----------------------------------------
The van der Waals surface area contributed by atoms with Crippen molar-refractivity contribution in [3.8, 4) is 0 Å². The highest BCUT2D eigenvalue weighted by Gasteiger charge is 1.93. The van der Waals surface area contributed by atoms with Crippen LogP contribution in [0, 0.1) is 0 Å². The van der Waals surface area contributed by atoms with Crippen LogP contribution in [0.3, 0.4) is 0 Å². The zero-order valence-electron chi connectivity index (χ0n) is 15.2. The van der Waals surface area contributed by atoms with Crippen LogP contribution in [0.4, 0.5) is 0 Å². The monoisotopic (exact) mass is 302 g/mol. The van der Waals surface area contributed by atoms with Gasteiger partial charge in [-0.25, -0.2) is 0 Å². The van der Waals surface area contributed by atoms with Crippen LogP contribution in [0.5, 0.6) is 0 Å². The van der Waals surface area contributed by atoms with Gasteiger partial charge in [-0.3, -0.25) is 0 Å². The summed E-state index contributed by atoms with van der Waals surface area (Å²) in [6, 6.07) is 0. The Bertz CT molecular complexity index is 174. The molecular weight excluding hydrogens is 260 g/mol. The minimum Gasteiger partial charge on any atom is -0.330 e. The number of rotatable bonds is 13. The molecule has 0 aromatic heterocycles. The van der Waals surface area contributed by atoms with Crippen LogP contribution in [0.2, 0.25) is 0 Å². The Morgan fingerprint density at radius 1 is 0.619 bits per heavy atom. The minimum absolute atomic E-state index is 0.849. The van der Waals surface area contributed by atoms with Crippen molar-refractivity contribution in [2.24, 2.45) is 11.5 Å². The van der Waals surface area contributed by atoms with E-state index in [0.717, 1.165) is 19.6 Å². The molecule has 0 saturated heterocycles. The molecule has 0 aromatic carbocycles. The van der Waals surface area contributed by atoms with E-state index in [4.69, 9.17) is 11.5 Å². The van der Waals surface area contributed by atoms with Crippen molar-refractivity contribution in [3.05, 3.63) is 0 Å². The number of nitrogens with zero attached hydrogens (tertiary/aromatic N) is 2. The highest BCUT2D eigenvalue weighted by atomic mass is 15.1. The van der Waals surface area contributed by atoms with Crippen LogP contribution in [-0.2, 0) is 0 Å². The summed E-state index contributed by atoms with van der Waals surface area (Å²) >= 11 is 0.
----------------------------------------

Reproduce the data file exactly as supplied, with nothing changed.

The van der Waals surface area contributed by atoms with Crippen molar-refractivity contribution in [3.8, 4) is 0 Å². The highest BCUT2D eigenvalue weighted by Gasteiger charge is 1.93. The van der Waals surface area contributed by atoms with Crippen LogP contribution in [0, 0.1) is 0 Å². The van der Waals surface area contributed by atoms with Crippen LogP contribution in [0.3, 0.4) is 0 Å². The zero-order valence-electron chi connectivity index (χ0n) is 15.2. The van der Waals surface area contributed by atoms with Crippen LogP contribution in [0.4, 0.5) is 0 Å². The monoisotopic (exact) mass is 302 g/mol. The van der Waals surface area contributed by atoms with Gasteiger partial charge in [-0.25, -0.2) is 0 Å². The van der Waals surface area contributed by atoms with Crippen LogP contribution in [0.5, 0.6) is 0 Å². The van der Waals surface area contributed by atoms with Gasteiger partial charge in [-0.3, -0.25) is 0 Å². The summed E-state index contributed by atoms with van der Waals surface area (Å²) in [6, 6.07) is 0. The Bertz CT molecular complexity index is 174. The molecular weight excluding hydrogens is 260 g/mol. The minimum Gasteiger partial charge on any atom is -0.330 e. The number of rotatable bonds is 13. The molecule has 0 aromatic heterocycles. The van der Waals surface area contributed by atoms with Crippen LogP contribution in [0.2, 0.25) is 0 Å². The Morgan fingerprint density at radius 1 is 0.619 bits per heavy atom. The minimum absolute atomic E-state index is 0.849. The van der Waals surface area contributed by atoms with Crippen molar-refractivity contribution in [2.24, 2.45) is 11.5 Å². The van der Waals surface area contributed by atoms with E-state index in [0.717, 1.165) is 19.6 Å². The molecule has 0 saturated heterocycles. The molecule has 0 aromatic carbocycles. The van der Waals surface area contributed by atoms with E-state index in [4.69, 9.17) is 11.5 Å². The van der Waals surface area contributed by atoms with Crippen molar-refractivity contribution in [3.05, 3.63) is 0 Å². The number of nitrogens with zero attached hydrogens (tertiary/aromatic N) is 2. The highest BCUT2D eigenvalue weighted by atomic mass is 15.1. The van der Waals surface area contributed by atoms with Crippen LogP contribution in [-0.2, 0) is 0 Å². The summed E-state index contributed by atoms with van der Waals surface area (Å²) >= 11 is 0.